Unaware of this 'I, I' we should have remained,
Because of such awareness, the I-consciousness is not darkness
In order to know thus, to one and all declare.



"Bottom, top or tip, reality here, there or that" -
So do conflicts come: Prime Substance is all there is:
The inert here, all change and pass, how could a wave
Apart from the water's form, another reality have?



Another reality this world can have none, contrary assertions
Made by men in the world, lack understanding all,
Although an ignoramus could mistake it for a reptile,
Could a flower garland beneficial ever a snake become? (102, 125)



A certain kind is dear, that to me is dear,
What is dear to me and what is to another, thus it is
That round each item of value-interest confusions come, know, therefore,
That one's own preference must accord with another's desire. (128)



What is dear to the other, that is mine and what I prefer
Accords with the preference of the other man, such is the course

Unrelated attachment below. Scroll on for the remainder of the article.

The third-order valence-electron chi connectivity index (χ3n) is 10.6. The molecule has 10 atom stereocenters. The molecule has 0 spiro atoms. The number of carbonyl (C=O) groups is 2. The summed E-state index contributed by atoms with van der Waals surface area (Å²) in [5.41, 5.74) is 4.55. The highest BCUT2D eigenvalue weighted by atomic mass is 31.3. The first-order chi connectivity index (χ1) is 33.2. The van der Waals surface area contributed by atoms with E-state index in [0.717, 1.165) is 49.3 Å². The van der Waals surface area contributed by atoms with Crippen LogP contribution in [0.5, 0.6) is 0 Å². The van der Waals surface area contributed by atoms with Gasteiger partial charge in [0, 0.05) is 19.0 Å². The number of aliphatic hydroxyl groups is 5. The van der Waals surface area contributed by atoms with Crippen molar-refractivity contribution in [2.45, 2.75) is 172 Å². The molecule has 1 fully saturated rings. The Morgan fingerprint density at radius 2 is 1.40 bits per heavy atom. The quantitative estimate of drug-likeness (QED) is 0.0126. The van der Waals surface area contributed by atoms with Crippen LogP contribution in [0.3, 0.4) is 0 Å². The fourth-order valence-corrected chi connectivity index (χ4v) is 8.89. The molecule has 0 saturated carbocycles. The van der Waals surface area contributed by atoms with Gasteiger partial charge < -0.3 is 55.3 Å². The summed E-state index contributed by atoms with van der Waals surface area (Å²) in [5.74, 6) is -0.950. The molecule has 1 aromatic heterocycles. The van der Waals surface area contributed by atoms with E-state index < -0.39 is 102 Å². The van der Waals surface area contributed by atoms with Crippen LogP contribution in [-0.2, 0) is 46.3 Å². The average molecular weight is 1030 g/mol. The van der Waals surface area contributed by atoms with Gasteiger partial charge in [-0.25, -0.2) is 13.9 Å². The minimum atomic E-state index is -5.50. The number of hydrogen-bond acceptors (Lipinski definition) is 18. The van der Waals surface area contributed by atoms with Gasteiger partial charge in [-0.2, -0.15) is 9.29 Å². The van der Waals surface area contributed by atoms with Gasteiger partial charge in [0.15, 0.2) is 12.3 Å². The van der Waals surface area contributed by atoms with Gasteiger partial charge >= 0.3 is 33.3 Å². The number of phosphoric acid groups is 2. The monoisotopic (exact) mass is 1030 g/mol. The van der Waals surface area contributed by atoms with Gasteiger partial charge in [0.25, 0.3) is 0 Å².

Of discrete conduct, therefore the act that aims the good of man,
In the love of fellow-man must its motive have. (128)



For another's sake, day in and out
Unstinting strives the generous and kind man,
The niggard, lying prone, whatever frustration's toil undertakes
Is for his own sake alone. (126)



What here we discriminate as this man or that
Is the prime form of the Self alone!
Conduct that for one self-happiness spells
Must another's well-being bring about at once. (126)



What is favourable to one and for another trouble brings,
That conduct is what is against the Self
One whose acts another's suffering great involve
Falls and burns in the ocean of infernal flames. (124)



All limbs suppressing and standing as a bolt
The limb-owner mere vapour enshrouds within,
'This' man he takes different from 'that' therefore
Owing to the weakness of unwisdom alone.



What in darkness remains aware, the Self indeed that is,
And knowledge that which as name and form,
As senses with inner organ, as actor and action,
Looms here as everything, like great Indra's magic, lo!



Bereft of bottom as of top, from bottom to the crest
What transparent awareness has, that is turiya consciousness,
The inert no knowledge has, what it cogitating tells
From in-between, is no knowledge at all, do mark!



The mind-blossom plucking, who offers to the Great Master,
No need has he, other works to perform,
Else, let him pluck blossom wild, or otherwise
The Maya-spell let him repeat the Maya goes.